An obituary for Lewis Emanuel in our July 24, 1896 edition.
An obituary for Lewis Emanuel in our July 24, 1896 edition.

For an ol’ prospector of Jewish genealogy, J.’s new archives are a gold mine

Researching family history is a popular pastime these days, and television programs about genealogy and DNA testing have fueled that interest. Online database companies have made available billions (yes, billions!) of records that allow us to discover when and where our ancestors lived.

Documents such as birth, marriage and death certificates, census returns, immigration records and city directories — in fact, almost anything that provides a list of names with dates and places — enable us to collect data fragments that add to a growing understanding of the pathways of our forebears.

What brings our skeletal compilations to life are stories. Some are passed down through generations, either orally or in well-preserved documents. Some have been lost or never known to us.

Newspapers are a wonderful resource that allow us to peek into the day-to-day life of our ancestors. They offer accounts of social activity in society pages, notices of lifecycle events (in the case of weddings, sometimes very descriptively), criminal activity, tragedies such as fires and shipwrecks, the ups and downs of business ventures, philanthropic gestures and even our ancestors’ vacation destinations.

Newspapers are an even more important source for those of us researching the genealogy of Northern California–based families, especially those who arrived during the Gold Rush years.

We suffer a “double-whammy” because burials of our family members may be missing from any records. In 1889, the San Francisco city fathers banned cemeteries from within its border. This is why there is a dense population of the deceased interred at the 17 cemeteries (four of them Jewish) in Colma … where there’s even a pet cemetery!

Even today, we’re still not certain that every person who was exhumed from a plot in San Francisco was actually reburied: Some of the earliest headstones may have been made of wood, which deteriorated, and some plots were missing headstones because the families could not afford to pay for one, or because there were no relatives who remained in the region to fund the erection of a new stone.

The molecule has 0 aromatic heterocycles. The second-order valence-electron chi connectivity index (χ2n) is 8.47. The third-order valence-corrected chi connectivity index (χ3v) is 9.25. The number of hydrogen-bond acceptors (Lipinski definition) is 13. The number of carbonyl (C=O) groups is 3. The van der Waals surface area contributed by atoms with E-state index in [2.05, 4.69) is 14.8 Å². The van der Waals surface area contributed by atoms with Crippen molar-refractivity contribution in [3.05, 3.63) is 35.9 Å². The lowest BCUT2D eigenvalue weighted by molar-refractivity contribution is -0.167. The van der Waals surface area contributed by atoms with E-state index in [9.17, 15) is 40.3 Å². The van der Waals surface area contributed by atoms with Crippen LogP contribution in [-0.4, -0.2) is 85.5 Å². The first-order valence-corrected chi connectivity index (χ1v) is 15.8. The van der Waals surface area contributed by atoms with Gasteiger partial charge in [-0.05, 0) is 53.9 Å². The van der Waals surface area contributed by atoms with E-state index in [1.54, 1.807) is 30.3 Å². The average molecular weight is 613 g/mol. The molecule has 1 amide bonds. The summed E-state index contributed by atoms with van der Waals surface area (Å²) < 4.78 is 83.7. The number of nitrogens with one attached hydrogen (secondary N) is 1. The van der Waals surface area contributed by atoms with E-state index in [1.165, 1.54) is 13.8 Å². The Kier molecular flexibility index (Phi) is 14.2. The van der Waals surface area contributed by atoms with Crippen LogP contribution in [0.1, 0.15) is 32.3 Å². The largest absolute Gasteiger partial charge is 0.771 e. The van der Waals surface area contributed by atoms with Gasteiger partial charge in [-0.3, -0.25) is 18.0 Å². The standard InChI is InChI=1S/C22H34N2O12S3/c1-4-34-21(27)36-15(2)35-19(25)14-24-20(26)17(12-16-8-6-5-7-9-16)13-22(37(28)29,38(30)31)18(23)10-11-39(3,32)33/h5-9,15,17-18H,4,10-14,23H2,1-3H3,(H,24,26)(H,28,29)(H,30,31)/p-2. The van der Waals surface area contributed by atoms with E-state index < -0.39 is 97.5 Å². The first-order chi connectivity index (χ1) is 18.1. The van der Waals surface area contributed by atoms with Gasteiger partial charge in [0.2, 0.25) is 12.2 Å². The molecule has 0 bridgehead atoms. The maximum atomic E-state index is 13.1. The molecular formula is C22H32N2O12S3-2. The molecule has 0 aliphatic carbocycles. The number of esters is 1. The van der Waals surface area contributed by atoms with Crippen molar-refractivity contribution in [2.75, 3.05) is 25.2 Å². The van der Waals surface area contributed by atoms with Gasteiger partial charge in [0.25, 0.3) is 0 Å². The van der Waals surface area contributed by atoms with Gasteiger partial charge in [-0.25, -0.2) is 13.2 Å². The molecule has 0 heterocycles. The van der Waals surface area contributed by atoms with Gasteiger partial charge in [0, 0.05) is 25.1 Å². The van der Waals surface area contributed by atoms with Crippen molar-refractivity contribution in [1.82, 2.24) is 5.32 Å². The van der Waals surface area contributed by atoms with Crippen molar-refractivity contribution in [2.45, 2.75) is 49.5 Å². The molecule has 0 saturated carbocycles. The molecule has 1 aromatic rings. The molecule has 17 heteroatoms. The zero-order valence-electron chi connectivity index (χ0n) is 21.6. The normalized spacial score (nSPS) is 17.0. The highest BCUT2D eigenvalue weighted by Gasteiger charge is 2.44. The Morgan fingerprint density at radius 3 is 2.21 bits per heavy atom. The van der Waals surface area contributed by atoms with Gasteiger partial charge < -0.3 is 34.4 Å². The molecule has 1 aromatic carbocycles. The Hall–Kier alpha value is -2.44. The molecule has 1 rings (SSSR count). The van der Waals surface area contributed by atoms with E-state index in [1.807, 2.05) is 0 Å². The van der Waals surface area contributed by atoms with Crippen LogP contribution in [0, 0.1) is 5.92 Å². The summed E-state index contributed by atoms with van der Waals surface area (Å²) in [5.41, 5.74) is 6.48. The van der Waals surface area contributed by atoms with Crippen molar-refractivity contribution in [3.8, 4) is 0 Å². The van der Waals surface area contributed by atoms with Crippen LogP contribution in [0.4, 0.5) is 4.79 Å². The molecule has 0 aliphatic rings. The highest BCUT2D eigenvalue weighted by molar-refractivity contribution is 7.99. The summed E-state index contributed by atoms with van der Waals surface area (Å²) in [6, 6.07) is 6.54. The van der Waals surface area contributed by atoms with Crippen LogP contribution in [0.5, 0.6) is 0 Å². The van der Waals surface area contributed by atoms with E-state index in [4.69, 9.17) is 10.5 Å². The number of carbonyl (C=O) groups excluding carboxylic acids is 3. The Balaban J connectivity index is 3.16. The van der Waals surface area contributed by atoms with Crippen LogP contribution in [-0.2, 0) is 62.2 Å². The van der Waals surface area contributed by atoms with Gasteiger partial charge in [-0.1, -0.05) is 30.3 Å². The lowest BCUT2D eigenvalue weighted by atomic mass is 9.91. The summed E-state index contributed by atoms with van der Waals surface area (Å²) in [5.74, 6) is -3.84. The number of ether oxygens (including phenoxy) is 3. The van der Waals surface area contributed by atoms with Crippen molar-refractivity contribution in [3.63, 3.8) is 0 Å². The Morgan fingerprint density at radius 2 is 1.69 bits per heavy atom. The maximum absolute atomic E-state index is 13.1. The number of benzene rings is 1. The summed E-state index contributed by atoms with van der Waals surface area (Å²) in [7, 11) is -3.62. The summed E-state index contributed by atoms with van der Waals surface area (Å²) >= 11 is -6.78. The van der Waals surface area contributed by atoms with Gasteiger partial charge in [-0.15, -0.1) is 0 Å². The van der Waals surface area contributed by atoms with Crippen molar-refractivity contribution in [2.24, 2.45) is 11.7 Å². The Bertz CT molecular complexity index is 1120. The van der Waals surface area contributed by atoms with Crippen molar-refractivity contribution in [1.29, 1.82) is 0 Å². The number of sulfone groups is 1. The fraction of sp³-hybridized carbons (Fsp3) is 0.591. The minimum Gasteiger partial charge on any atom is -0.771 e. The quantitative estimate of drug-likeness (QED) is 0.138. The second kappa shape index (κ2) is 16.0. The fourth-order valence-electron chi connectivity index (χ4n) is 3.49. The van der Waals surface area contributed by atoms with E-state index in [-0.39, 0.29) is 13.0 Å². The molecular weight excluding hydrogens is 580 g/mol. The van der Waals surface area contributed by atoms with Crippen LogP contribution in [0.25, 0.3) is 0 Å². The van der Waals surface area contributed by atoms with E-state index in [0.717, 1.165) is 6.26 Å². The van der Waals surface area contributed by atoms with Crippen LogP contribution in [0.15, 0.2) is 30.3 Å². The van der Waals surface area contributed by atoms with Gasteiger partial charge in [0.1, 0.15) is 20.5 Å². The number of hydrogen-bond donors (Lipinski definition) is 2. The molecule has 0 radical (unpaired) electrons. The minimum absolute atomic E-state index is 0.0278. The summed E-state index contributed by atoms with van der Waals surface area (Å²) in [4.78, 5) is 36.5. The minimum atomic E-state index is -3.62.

In addition, the 1906 San Francisco earthquake played a huge role in destroying many official records.

Newspapers can, therefore, provide a vital link in supplying potential missing history.

To further aid our process of discovery, or perhaps simply an interest in the Jewish history of the San Francisco Bay region, a new and very important tool has now been added to our equipment.

J. The Jewish News of Northern California recently completed a project that makes available, online at no charge, its own “family lineage” of periodicals. We have been given more than 100 years of newspapers stretching back to the last years of the 1800s.

The archives are hosted at the National Library of Israel and at UC Riverside’s California Digital Newspaper Collection, and can be accessed at jweekly.com/archives.

There is much to be found among these almost 27,000 pages.

My own interest includes learning about the genealogy of English Jews who came early for the Gold Rush and then made California their home. When I visited the Jewish cemeteries in Colma, I noticed that a number of headstones had an inscription that included “native of London” or “native of England.” I used these very phrases to search for people in the newspaper’s database, and was very successful.

This raises an important point: Although this new database begins with holdings dated to 1895, we must consider that, in practicality, it may take us back almost another 100 years — for it might include men and women who came to California in the early days (when they were already past their prime) or older people who arrived later to join younger emigres.

A case in point is that among my return hits for the earliest “native of London” entries, one was an obituary for Lewis Emanuel, who died in 1896, aged 67, meaning he was born in 1829 — 20 years before the Gold Rush.

There is, of course, no end to the variety of mentions one might find in these pages.

There are illustrations of early synagogues, mentions of High Holiday services, advertisements for matzahs, lists of Hebrew Benevolent Society members and items of interest in general — merchant advertisements, regional matters pertaining to the world of Jewry, and, of course, politics … local, national and international.

Both J. and the San Francisco Bay Area Jewish Genealogical Society would be delighted to hear from anyone who is successful in finding a personal family connection within the newly available archives (contact J. at [email protected] and/or the SFBAJGS at [email protected]).

Consider it a modern-day version of panning for gold. There might not be any more “gold in them thar hills,” but there are genealogy nuggets to be mined in these pages.

The views and opinions expressed in this article are those of the author and do not necessarily reflect the views of J.

Jeremy Frankel
Jeremy Frankel

Jeremy Frankel has spent over 35 years researching his family. He is the longtime president of the San Francisco Bay Area Jewish Genealogical Society.